When my husband, Bob’s grandfather, Andy Schulenberg was a boy of 14 years, he was involved in a hunting accident, in which his leg was injured. Things were different in those days, and medicine just wasn’t as advanced as it is now. Not that medicine was antiquated in 1920, but much has been learned about how to save limbs since those days. Grandpa’s leg did not fare well, and after fighting infections, most likely gangrene, and losing the battle, it became apparent that if they were to save his life, they would have to sacrifice the leg.
Following the accident and with the amputation, Grandpa send 14 months in the hospital. Now that’s a long time for anyone, but for a 14-year-old boy, that must have felt like an eternity. He missed a year of school, as well as all the fun things kids that age were doing. He also missed helping his parents with various chores, something which might not seem to be a negative thing, but when boredom sets in, a person would far rather work on the farm than lay in a bed. While inventors had dabbled with the invention of the television, it was by no means perfected, and so he basically had the visitors who came in and books for entertainment. Not much fun really, especially since a lot of boys aren’t terribly interested in reading. Thankfully for Grandpa, his family tried to rally around him, and he received a number of postcard letters during that time. I would imagine he lived for the mail delivery, hoping he got a letter, after which he devoured the words on the page, even if the writer didn’t always pick their words very carefully. It was his connection to the outside world.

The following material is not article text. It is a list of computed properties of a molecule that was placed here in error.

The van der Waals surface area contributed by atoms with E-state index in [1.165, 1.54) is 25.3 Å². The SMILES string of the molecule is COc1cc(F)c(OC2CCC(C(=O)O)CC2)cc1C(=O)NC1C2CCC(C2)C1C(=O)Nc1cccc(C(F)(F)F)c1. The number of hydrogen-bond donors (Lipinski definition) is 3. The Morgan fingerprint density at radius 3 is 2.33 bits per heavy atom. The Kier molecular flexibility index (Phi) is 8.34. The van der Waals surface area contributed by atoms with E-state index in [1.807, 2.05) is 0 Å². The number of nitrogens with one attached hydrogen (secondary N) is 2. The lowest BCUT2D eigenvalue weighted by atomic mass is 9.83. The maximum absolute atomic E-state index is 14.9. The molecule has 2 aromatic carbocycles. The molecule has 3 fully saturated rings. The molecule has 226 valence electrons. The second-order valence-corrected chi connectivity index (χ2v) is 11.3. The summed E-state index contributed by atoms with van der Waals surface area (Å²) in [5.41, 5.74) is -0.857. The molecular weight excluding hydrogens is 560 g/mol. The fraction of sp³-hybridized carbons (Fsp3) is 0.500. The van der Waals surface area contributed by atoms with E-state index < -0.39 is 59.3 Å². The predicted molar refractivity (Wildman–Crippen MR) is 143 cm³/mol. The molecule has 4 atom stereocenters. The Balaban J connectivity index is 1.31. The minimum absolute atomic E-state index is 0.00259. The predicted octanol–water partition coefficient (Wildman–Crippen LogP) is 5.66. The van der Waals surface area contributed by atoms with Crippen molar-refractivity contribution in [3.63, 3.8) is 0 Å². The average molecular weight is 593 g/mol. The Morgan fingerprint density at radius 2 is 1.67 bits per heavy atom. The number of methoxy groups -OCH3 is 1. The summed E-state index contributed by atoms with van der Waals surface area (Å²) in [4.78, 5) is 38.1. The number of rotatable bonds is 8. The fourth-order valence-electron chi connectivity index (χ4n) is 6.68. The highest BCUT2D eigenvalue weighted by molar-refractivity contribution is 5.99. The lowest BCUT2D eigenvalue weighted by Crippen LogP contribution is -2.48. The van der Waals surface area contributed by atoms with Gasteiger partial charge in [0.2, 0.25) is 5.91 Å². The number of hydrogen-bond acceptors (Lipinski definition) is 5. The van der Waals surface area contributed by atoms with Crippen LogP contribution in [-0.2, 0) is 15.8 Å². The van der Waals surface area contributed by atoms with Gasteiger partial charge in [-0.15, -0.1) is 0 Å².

Grandpa was fitted with a wooden peg leg, but it would still be a long road learning to walk with it. I never knew exactly how high the leg went, but I believe it was probably mid-thigh. It was during this time that Grandpa would show his true fortitude He could have laid in that bed, giving up and letting other people take care of him, but he didn’t do that. He got up and worked hard to recover his mobility. Sure, he knew that things would never be the same, but he had things he wanted to do, and he was determined not to let this take him out of commission.